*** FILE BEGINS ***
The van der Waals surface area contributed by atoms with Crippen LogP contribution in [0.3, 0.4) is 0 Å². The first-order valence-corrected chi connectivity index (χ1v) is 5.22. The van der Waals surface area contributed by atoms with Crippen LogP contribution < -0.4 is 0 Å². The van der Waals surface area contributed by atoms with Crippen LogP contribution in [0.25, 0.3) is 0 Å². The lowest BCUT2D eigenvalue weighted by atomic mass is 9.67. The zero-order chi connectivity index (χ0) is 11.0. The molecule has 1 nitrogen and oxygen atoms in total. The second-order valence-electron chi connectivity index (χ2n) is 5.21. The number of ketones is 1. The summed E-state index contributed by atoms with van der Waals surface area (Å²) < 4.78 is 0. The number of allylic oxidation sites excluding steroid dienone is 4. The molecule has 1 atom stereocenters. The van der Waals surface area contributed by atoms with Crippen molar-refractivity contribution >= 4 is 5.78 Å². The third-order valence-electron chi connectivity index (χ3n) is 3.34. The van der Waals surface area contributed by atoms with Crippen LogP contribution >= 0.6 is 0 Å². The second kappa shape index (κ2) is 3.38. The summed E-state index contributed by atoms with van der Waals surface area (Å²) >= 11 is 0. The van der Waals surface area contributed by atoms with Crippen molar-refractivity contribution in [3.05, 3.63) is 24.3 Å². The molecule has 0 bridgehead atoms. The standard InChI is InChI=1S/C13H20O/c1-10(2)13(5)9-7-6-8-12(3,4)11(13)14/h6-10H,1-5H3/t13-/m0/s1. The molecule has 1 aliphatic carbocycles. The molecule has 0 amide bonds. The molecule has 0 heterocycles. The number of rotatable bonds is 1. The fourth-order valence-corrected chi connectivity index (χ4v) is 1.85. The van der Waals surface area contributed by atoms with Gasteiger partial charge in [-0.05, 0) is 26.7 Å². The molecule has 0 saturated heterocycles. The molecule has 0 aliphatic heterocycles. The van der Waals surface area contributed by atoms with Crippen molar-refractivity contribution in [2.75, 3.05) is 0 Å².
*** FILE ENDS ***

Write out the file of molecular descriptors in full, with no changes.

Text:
The van der Waals surface area contributed by atoms with Crippen LogP contribution in [0.3, 0.4) is 0 Å². The first-order valence-corrected chi connectivity index (χ1v) is 5.22. The van der Waals surface area contributed by atoms with Crippen LogP contribution < -0.4 is 0 Å². The van der Waals surface area contributed by atoms with Crippen LogP contribution in [0.25, 0.3) is 0 Å². The lowest BCUT2D eigenvalue weighted by atomic mass is 9.67. The zero-order chi connectivity index (χ0) is 11.0. The molecule has 1 nitrogen and oxygen atoms in total. The second-order valence-electron chi connectivity index (χ2n) is 5.21. The number of ketones is 1. The summed E-state index contributed by atoms with van der Waals surface area (Å²) < 4.78 is 0. The number of allylic oxidation sites excluding steroid dienone is 4. The molecule has 1 atom stereocenters. The van der Waals surface area contributed by atoms with Crippen molar-refractivity contribution >= 4 is 5.78 Å². The third-order valence-electron chi connectivity index (χ3n) is 3.34. The van der Waals surface area contributed by atoms with Crippen LogP contribution >= 0.6 is 0 Å². The second kappa shape index (κ2) is 3.38. The summed E-state index contributed by atoms with van der Waals surface area (Å²) >= 11 is 0. The van der Waals surface area contributed by atoms with Crippen molar-refractivity contribution in [3.05, 3.63) is 24.3 Å². The molecule has 0 bridgehead atoms. The standard InChI is InChI=1S/C13H20O/c1-10(2)13(5)9-7-6-8-12(3,4)11(13)14/h6-10H,1-5H3/t13-/m0/s1. The molecule has 1 aliphatic carbocycles. The molecule has 0 amide bonds. The molecule has 0 heterocycles. The number of rotatable bonds is 1. The fourth-order valence-corrected chi connectivity index (χ4v) is 1.85. The van der Waals surface area contributed by atoms with Gasteiger partial charge in [-0.05, 0) is 26.7 Å². The molecule has 0 saturated heterocycles. The molecule has 0 aliphatic heterocycles. The van der Waals surface area contributed by atoms with Crippen molar-refractivity contribution in [2.75, 3.05) is 0 Å².